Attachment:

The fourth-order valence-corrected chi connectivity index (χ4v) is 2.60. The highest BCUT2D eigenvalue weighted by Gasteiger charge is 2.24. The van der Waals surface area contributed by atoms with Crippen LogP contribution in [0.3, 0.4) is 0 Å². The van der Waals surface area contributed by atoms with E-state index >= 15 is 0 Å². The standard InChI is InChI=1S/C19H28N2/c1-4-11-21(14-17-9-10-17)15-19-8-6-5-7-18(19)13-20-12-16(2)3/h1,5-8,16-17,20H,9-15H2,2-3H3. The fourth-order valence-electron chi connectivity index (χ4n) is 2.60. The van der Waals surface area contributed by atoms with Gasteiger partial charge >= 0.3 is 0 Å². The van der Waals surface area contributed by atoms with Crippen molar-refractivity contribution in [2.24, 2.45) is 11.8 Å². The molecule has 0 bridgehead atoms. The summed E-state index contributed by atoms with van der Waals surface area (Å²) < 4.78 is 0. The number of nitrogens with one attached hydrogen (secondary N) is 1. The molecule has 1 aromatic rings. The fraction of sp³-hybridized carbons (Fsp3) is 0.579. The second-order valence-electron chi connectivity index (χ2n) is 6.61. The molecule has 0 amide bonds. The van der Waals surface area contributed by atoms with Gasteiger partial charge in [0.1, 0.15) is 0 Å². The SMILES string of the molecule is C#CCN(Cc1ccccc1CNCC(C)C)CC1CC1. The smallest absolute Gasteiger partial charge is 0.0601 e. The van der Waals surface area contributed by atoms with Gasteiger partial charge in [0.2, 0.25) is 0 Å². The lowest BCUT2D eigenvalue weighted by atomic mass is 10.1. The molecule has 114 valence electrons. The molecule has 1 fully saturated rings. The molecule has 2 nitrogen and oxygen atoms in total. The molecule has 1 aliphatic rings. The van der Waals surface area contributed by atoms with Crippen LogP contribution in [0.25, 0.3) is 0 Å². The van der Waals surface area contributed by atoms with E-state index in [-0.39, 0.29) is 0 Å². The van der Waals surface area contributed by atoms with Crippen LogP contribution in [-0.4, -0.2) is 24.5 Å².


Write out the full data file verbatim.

The fourth-order valence-corrected chi connectivity index (χ4v) is 2.60. The highest BCUT2D eigenvalue weighted by Gasteiger charge is 2.24. The van der Waals surface area contributed by atoms with Crippen LogP contribution in [0.3, 0.4) is 0 Å². The van der Waals surface area contributed by atoms with E-state index >= 15 is 0 Å². The standard InChI is InChI=1S/C19H28N2/c1-4-11-21(14-17-9-10-17)15-19-8-6-5-7-18(19)13-20-12-16(2)3/h1,5-8,16-17,20H,9-15H2,2-3H3. The fourth-order valence-electron chi connectivity index (χ4n) is 2.60. The van der Waals surface area contributed by atoms with Gasteiger partial charge >= 0.3 is 0 Å². The van der Waals surface area contributed by atoms with Crippen molar-refractivity contribution in [2.24, 2.45) is 11.8 Å². The molecule has 0 bridgehead atoms. The summed E-state index contributed by atoms with van der Waals surface area (Å²) < 4.78 is 0. The number of nitrogens with one attached hydrogen (secondary N) is 1. The molecule has 1 aromatic rings. The fraction of sp³-hybridized carbons (Fsp3) is 0.579. The second-order valence-electron chi connectivity index (χ2n) is 6.61. The molecule has 0 amide bonds. The van der Waals surface area contributed by atoms with Gasteiger partial charge in [0.1, 0.15) is 0 Å². The SMILES string of the molecule is C#CCN(Cc1ccccc1CNCC(C)C)CC1CC1. The smallest absolute Gasteiger partial charge is 0.0601 e. The van der Waals surface area contributed by atoms with Gasteiger partial charge in [0.2, 0.25) is 0 Å². The lowest BCUT2D eigenvalue weighted by atomic mass is 10.1. The molecule has 114 valence electrons. The molecule has 1 fully saturated rings. The molecule has 2 nitrogen and oxygen atoms in total. The molecule has 1 aliphatic rings. The van der Waals surface area contributed by atoms with Crippen LogP contribution in [0.25, 0.3) is 0 Å². The van der Waals surface area contributed by atoms with E-state index in [-0.39, 0.29) is 0 Å². The van der Waals surface area contributed by atoms with Crippen LogP contribution in [-0.4, -0.2) is 24.5 Å².